home | metro silicon valley index | music & nightlife | band review


MUSIQUE CONCRETE: Santa Cruz's classical avant-gardists perform Jon Scoville's 'Hats' and other greatest hits from the past 30 years

'Hats' Off To New Music Works

Symphony Silicon Valley started its season with a nod to music written for movement

By Scott MacClelland

TO OPEN its 30th anniversary season, New Music Works, Santa Cruz's contemporary classical group, is "Stepping Out" with a program that revives a brace of its greatest hits. Jon Scoville's Hats was an NMW commission premiered at Watsonville's Mello Center as part of a Tandy Beal–choreographed and Pickle Family Circus–danced program in 1998. This piece gave the composer the opportunity to "shamelessly indulge my childhood love of polkas, marches, tangos and other circus and dance forms." Quartet by Timothy Bell, one of the NMW founding composers, hasn't been heard since its premiere in 1984; it calls for clarinet, viola, cello and piano. 

What can one expect from this evening of six works? According to an NMW advance piece, Hats and Cabrillo Festival favorite Christopher Rouse's Compline, of 1996, promise "dazzling ensemble repartee and the most infectious riffs this side of Tin Pan Alley." Music director Phil Collins calls the program a "synoptic of the season." He says that the Scoville and Rouse pieces are not likely to be found together on the same program "anywhere." Hats, he reminds those who heard it before, combines popular music elements and classical procedures "with integrity." It is scored for clarinet, saxophone, violin, cello, double bass, percussion and piano.

Collins portrays most of the Rouse as "everybody fireballing all over the place." When rehearsing it, the wrung-out musicians complained at how it could be called a prayer. (Compline is the last prayer of evening, before retiring.) By way of description, Collins says, "Most of the piece is rushing counterpoint and dramatic configurations with a melodic-rhythmic ostinato running through it." Citing Rouse's "industrious" use of materials, Collins characterizes the composer as predictably "there for the fight; he makes me visualize 19th-century boxers duking it out." Yet, in its closing pages, it slows down and, with the harp joining the flute, clarinet and string quartet, floats into "extended chorales."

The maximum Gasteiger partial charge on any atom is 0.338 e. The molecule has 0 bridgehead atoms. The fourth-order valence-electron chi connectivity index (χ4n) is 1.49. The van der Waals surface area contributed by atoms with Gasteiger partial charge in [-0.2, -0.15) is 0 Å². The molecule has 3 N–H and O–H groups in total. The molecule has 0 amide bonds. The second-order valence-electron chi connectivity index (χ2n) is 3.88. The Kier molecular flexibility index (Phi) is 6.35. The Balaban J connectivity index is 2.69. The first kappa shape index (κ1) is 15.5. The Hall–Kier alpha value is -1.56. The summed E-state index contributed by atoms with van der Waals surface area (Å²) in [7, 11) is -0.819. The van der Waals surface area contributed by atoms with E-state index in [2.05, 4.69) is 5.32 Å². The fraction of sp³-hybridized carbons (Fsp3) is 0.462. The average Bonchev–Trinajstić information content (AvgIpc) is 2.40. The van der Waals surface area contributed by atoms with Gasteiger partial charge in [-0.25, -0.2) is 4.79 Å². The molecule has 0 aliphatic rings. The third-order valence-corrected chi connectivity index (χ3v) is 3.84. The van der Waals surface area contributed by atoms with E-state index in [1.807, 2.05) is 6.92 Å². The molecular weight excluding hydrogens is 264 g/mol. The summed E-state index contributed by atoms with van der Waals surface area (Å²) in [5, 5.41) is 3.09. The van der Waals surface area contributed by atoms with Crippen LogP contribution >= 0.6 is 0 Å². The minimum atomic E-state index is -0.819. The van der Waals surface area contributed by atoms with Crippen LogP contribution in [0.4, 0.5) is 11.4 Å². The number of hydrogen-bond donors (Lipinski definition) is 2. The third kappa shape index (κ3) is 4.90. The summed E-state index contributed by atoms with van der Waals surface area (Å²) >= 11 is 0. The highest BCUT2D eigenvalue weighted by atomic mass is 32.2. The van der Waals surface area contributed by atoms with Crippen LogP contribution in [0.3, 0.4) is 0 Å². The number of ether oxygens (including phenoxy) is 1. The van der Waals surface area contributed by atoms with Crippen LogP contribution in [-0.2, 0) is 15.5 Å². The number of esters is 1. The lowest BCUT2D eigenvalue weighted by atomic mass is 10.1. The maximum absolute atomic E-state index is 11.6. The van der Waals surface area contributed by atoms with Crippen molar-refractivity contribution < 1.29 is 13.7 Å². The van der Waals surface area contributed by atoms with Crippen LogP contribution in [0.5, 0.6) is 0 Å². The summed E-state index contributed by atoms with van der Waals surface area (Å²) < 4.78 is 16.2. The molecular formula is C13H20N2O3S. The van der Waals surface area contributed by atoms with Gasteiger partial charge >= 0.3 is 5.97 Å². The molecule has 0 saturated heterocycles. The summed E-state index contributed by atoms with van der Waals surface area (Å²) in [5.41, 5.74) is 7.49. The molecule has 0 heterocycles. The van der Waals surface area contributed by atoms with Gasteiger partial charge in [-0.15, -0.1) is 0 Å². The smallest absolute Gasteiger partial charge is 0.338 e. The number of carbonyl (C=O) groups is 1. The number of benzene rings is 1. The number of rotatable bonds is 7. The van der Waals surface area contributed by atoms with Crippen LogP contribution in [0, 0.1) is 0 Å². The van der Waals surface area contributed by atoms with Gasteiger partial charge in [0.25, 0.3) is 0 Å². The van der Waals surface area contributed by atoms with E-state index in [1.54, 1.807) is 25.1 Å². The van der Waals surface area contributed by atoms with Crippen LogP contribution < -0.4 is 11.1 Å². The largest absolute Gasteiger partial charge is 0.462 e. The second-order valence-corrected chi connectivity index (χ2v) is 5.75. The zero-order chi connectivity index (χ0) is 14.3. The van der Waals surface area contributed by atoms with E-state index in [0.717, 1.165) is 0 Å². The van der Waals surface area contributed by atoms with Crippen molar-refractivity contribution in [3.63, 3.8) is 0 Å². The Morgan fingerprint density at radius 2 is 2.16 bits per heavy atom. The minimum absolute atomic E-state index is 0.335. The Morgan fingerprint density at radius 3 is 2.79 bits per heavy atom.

Favorite local mezzo-soprano Michelle Rivard will be on board for two works: Morton Feldman's Only, of 1947, and Bernard Rands' Ballad 2, of 1974. The Feldman, for unaccompanied voice, is an early work that Collins characterizes as a "very sensuous, tonal setting of a Rilke poem, almost a jazz ballad," and references popular music, which is not what one usually expects from the composer. The Rands is a "minitheater" piece, calling for lighting, choreography and plenty of absurdism, "like Brahms lieder in a lounge act." At one point, Rivard will be seen to "recline," he says vaguely. Violinist Rebecca Jackson (founder of Music in May) joins the program's only composer-in-residence, Susan Alexander, who will play her own "otherworldly" Eikos on synthesizer. The violin part urges its player to improvise. 

Although the eleven-piece NMW Ensemble was formalized in 1997 as the organization's resident performance group, their concert series has regularly featured guest artists and ensembles of acclaim from throughout the United States and abroad. Before and after Collins became official music director (in 1982), he followed a lonely road during many of those early years. Today, NMW enjoys respect and strong community support that vindicates all those near-death experiences. The list of NMW commissions and U.S. and world premieres is staggering.

The fact is, Phil Collins is a local treasure. Actually, better to call him a treasurer whose New Music Works has opened more boxes of new "nuggets" locally than any other music producing institution by far. Composing, which is what inspired him three decades ago, must sometimes feel like an afterthought. And then there's the regular schedule of teaching—currently Performing Arts Attendance Appreciation at Cabrillo College, and Ethnic Music in the U.S. and guitar at Hartnell College—including a stable of private composition students. Not surprisingly, there remains a certain chaos in the man who, to our great benefit, continues to fireball all over the place. Despite all the loose ends to chase and unexpected disasters that occasionally blow up, Collins admits he feels pretty good about where NMW is today.

  NEW MUSIC WORKS performs STEPPING OUT on Friday (Oct. 10) at 730pm at UCSC Music Center Recital Hall, 1156 High St., Santa Cruz. Tickets are $10–$20. (831.459.2159)

Send a letter to the editor about this story.